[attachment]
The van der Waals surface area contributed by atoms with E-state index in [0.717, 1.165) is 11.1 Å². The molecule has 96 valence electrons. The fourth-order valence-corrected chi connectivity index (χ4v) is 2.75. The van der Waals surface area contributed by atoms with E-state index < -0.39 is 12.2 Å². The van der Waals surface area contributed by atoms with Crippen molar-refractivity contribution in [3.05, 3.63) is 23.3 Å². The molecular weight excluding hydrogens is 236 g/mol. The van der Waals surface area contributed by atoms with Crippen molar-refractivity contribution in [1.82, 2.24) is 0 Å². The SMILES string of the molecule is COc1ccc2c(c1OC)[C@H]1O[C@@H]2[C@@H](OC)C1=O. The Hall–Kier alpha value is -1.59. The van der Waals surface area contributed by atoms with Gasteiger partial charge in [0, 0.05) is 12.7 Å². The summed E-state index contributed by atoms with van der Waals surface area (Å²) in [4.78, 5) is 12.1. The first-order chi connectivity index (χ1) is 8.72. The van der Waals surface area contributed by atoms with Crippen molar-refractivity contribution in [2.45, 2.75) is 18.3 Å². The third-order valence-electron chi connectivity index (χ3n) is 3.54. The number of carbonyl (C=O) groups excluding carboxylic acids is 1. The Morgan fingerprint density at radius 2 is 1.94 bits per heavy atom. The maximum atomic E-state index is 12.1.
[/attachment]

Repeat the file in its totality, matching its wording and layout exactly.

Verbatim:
The van der Waals surface area contributed by atoms with E-state index in [0.717, 1.165) is 11.1 Å². The molecule has 96 valence electrons. The fourth-order valence-corrected chi connectivity index (χ4v) is 2.75. The van der Waals surface area contributed by atoms with E-state index < -0.39 is 12.2 Å². The van der Waals surface area contributed by atoms with Crippen molar-refractivity contribution in [3.05, 3.63) is 23.3 Å². The molecular weight excluding hydrogens is 236 g/mol. The van der Waals surface area contributed by atoms with Crippen molar-refractivity contribution in [1.82, 2.24) is 0 Å². The SMILES string of the molecule is COc1ccc2c(c1OC)[C@H]1O[C@@H]2[C@@H](OC)C1=O. The Hall–Kier alpha value is -1.59. The van der Waals surface area contributed by atoms with Gasteiger partial charge in [0, 0.05) is 12.7 Å². The summed E-state index contributed by atoms with van der Waals surface area (Å²) in [4.78, 5) is 12.1. The first-order chi connectivity index (χ1) is 8.72. The van der Waals surface area contributed by atoms with Crippen molar-refractivity contribution in [2.45, 2.75) is 18.3 Å². The third-order valence-electron chi connectivity index (χ3n) is 3.54. The number of carbonyl (C=O) groups excluding carboxylic acids is 1. The Morgan fingerprint density at radius 2 is 1.94 bits per heavy atom. The maximum atomic E-state index is 12.1.